Altering biomolecular condensates as a potential mechanism that mediates cannabidiol effect on glioblastoma


Med Oncol. 2024 May 7;41(6):140. doi: 10.1007/s12032-024-02381-x.


Glioblastoma (GBM) is an extremely aggressive primary brain tumor with poor prognosis, short survival time post-diagnosis and high recurrence. Currently, no cure for GBM exists. The identification of an effective therapeutic modality for GBM remains a high priority amongst medical professionals and researches. In recent studies, inhalant cannabidiol (CBD) has demonstrated promise in effectively inhibiting GBM tumor growth. However, exactly how CBD treatment affects the physiology of these tumor cells remains unclear. Stress granules (SG) (a sub-class of biomolecular condensates (BMC)) are dynamic, membrane-less intracellular microstructures which contain proteins and nucleic acids. The formation and signaling of SGs and BMCs plays a significant role in regulating malignancies. This study investigates whether inhaled CBD may play an intervening role towards SGs in GBM tumor cells. Integrated bioinformatics approaches were preformed to gain further insights. This includes use of Immunohistochemistry and flow cytometry to measure SGs, as well as expression and phosphorylation of eukaryotic initiation factor-2α (eIF2α). The findings of this study reveal that CBD receptors (and co-regulated genes) have the potential to play an important biological role in the formation of BMCs within GBM. In this experiment, CBD treatment significantly increased the volume of TIAR-1. This increase directly correlated with elevation in both eIF2α expression and p-eIF2α in CBD treated tissues in comparison to the placebo group (p < 0.05). These results suggest that inhalant CBD significantly up-regulated SGs in GBM, and thus support a theory of targeting BMCs as a potential therapeutic substrate for treating GBM.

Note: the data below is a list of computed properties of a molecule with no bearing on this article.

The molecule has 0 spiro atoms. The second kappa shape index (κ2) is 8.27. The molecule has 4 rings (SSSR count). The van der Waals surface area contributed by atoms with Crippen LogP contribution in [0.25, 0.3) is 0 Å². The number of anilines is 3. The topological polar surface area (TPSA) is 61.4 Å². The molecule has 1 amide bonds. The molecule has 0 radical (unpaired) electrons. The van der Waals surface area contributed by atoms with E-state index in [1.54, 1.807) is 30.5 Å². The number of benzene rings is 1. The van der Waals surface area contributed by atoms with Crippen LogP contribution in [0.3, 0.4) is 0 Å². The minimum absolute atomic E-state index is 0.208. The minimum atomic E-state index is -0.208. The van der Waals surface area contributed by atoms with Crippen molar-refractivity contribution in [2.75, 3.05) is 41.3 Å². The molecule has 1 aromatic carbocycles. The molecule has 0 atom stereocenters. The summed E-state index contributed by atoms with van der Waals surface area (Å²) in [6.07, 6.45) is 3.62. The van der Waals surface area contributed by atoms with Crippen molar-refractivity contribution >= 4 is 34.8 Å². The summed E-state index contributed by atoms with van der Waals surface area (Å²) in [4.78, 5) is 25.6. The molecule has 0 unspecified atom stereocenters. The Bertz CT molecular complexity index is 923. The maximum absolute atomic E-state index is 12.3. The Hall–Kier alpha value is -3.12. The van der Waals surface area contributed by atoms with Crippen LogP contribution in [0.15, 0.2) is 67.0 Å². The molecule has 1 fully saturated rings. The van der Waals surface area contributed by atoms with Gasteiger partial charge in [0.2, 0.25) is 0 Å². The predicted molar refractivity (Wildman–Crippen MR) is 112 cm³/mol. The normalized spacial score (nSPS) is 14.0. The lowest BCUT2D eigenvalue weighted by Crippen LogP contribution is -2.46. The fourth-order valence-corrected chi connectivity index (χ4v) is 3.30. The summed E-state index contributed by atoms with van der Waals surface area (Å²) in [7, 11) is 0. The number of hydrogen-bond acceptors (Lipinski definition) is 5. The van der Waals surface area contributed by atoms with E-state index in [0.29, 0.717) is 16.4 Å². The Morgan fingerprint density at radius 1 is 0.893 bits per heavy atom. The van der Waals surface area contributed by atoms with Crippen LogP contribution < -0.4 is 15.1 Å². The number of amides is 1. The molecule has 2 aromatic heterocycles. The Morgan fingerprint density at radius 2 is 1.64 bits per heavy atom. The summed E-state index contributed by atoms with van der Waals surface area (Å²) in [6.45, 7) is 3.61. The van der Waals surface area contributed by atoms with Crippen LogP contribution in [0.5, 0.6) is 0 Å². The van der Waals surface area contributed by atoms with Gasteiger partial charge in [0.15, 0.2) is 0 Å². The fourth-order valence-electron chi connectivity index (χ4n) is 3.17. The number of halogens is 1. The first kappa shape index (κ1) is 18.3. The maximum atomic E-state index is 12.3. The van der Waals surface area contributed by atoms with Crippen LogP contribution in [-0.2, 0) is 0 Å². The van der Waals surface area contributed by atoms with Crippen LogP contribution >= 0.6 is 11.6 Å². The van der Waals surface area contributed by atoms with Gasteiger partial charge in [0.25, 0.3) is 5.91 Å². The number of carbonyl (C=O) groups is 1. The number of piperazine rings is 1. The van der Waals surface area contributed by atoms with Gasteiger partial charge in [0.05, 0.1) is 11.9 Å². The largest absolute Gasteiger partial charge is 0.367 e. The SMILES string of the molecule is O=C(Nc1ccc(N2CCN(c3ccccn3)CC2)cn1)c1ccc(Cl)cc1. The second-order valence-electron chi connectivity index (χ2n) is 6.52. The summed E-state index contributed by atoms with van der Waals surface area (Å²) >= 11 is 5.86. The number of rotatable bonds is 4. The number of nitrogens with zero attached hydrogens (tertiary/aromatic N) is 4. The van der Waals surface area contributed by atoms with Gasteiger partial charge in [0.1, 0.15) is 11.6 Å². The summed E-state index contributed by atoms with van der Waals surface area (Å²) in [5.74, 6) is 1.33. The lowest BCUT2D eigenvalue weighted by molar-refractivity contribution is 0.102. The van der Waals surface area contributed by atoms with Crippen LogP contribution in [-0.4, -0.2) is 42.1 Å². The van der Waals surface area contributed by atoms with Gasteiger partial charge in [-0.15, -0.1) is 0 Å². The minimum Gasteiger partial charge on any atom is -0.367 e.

PMID:38713310 | DOI:10.1007/s12032-024-02381-x